In January the mayor announced new targets, to reach so called “net zero” by 2030. He also commissioned research into scenarios for the transport sector that would make this possible. Under the relevant scenarios, the volume of traffic would have to go down by between 27% and 40%, by 2030.
Such substantial cuts in car use really could help to tackle climate change. But the question is: if you really intend to make them, why on earth are you pressing ahead with a new road project, costing more than £2 billion, to make room for more cars?
As any transport researcher will tell you, if you address the problem of traffic by building more roads, you get more traffic. And then the construction industry proposes more new roads. And this is happening right now.
If the Silvertown tunnel is built, the next project to be considered by the government will be the Lower Thames Crossing, a six-lane, 22-kilometre motorway with a tunnel under the Thames near Gravesend. Cost: £8.2 billion. Madness.
Now, a point about the local and the global. The cumulative effect of road projects and other fossil-fuel-intensive infrastructure in the global north not only damages children’s health locally, it also impacts on the lives and health of people in the global south.
A powerful explanation of this connection was given by Newham councillor Suga Thekkeppurayil, in August 2020, when we demonstrated outside the Transport for London headquarters in Stratford.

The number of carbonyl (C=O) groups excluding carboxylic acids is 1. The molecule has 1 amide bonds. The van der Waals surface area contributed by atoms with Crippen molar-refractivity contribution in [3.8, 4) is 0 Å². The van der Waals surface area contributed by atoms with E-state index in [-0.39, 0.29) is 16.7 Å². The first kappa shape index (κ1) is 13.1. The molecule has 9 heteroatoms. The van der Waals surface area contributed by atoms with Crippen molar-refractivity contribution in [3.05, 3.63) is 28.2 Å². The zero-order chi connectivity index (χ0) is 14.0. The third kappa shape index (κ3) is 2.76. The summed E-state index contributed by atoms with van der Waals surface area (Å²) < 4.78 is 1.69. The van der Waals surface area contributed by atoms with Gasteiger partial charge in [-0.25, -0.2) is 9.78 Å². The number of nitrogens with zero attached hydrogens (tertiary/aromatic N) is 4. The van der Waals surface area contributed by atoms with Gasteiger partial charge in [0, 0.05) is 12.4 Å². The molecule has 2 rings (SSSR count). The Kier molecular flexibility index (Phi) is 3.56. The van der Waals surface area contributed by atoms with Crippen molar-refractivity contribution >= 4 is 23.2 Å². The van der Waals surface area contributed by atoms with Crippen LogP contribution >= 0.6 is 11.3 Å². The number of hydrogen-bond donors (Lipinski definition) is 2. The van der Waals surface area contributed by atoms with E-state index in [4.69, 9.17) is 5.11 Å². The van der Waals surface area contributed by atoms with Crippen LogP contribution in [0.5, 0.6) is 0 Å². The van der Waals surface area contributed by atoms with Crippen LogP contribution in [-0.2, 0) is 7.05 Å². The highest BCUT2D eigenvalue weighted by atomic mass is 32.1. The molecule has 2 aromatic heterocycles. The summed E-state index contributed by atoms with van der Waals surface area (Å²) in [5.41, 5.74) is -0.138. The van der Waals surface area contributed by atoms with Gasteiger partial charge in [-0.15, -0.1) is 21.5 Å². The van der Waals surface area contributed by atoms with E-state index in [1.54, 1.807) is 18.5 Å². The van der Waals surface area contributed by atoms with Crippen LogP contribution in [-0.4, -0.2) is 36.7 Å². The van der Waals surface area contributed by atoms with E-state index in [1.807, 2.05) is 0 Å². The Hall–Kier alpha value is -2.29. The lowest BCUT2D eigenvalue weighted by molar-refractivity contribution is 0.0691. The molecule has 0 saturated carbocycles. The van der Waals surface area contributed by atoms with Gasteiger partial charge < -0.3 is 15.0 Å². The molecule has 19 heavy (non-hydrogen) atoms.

Councillor Suga made a brief speech about how fossil fuel use in the global north, enhanced by projects like the Silvertown tunnel, is already driving people from their homes in Bangladesh. And in that year, 2020, 2.5 million people were internally displaced in Bangladesh and India (mostly temporarily), and 2.8 million homes damaged, as a result of Cyclone Amphan, the sort of storm made much more likely by climate change.
You can well imagine the health consequences of such a dreadful upheaval.
The campaign so far
Environmentalists in south east London have been campaigning for ten years against the Silvertown tunnel project, including massive efforts made prior to the public inquiry in 2017. In 2019, energy was injected into the campaign against the tunnel by the new wave of climate protests led by Fridays for Future and Extinction Rebellion.
Our campaign has not yet achieved its main aim of stopping the tunnel project. But I think we have made three sorts of progress.
1. We have mounted a sustained challenge to greenwash
Politicians at City Hall have gone to extraordinary lengths to present the tunnel as compatible with climate policy. We have protested vigorously about this. Some false claims are now the subject of a complaint to the local government ombudsman.
We have also challenged greenwashing by the C40 Cities global alliance, that is supported by the mayor of London.
In 2016 the alliance published a report warning that new transport infrastructure could fatally ruin cities’ chances of meeting climate targets. But then the alliance allowed the Mayor’s office to misuse its correspondence, and falsely dress up a report by Arup, the engineering firm, as an independent assessment of the Mayor’s climate strategy.
Challenges by our campaign have made it harder for politicians to dress up climate-trashing policies as green.